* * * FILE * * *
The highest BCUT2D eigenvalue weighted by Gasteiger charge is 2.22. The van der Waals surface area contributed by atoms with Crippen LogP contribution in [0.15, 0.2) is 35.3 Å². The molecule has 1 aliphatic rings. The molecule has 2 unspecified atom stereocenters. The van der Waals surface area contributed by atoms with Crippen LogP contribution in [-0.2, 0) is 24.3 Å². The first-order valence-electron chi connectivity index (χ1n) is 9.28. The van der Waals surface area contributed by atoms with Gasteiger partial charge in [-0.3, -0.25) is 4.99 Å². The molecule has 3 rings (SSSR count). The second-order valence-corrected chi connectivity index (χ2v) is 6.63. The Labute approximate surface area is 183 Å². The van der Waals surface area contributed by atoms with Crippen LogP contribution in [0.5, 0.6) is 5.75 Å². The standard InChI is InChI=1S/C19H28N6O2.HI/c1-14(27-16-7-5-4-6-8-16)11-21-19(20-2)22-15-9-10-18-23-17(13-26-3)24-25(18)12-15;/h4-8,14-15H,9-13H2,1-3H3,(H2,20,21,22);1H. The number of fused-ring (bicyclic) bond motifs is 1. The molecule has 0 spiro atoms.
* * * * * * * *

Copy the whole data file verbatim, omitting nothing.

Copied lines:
The highest BCUT2D eigenvalue weighted by Gasteiger charge is 2.22. The van der Waals surface area contributed by atoms with Crippen LogP contribution in [0.15, 0.2) is 35.3 Å². The molecule has 1 aliphatic rings. The molecule has 2 unspecified atom stereocenters. The van der Waals surface area contributed by atoms with Crippen LogP contribution in [-0.2, 0) is 24.3 Å². The first-order valence-electron chi connectivity index (χ1n) is 9.28. The van der Waals surface area contributed by atoms with Gasteiger partial charge in [-0.3, -0.25) is 4.99 Å². The molecule has 3 rings (SSSR count). The second-order valence-corrected chi connectivity index (χ2v) is 6.63. The Labute approximate surface area is 183 Å². The van der Waals surface area contributed by atoms with Crippen LogP contribution in [0.5, 0.6) is 5.75 Å². The standard InChI is InChI=1S/C19H28N6O2.HI/c1-14(27-16-7-5-4-6-8-16)11-21-19(20-2)22-15-9-10-18-23-17(13-26-3)24-25(18)12-15;/h4-8,14-15H,9-13H2,1-3H3,(H2,20,21,22);1H. The number of fused-ring (bicyclic) bond motifs is 1. The molecule has 0 spiro atoms.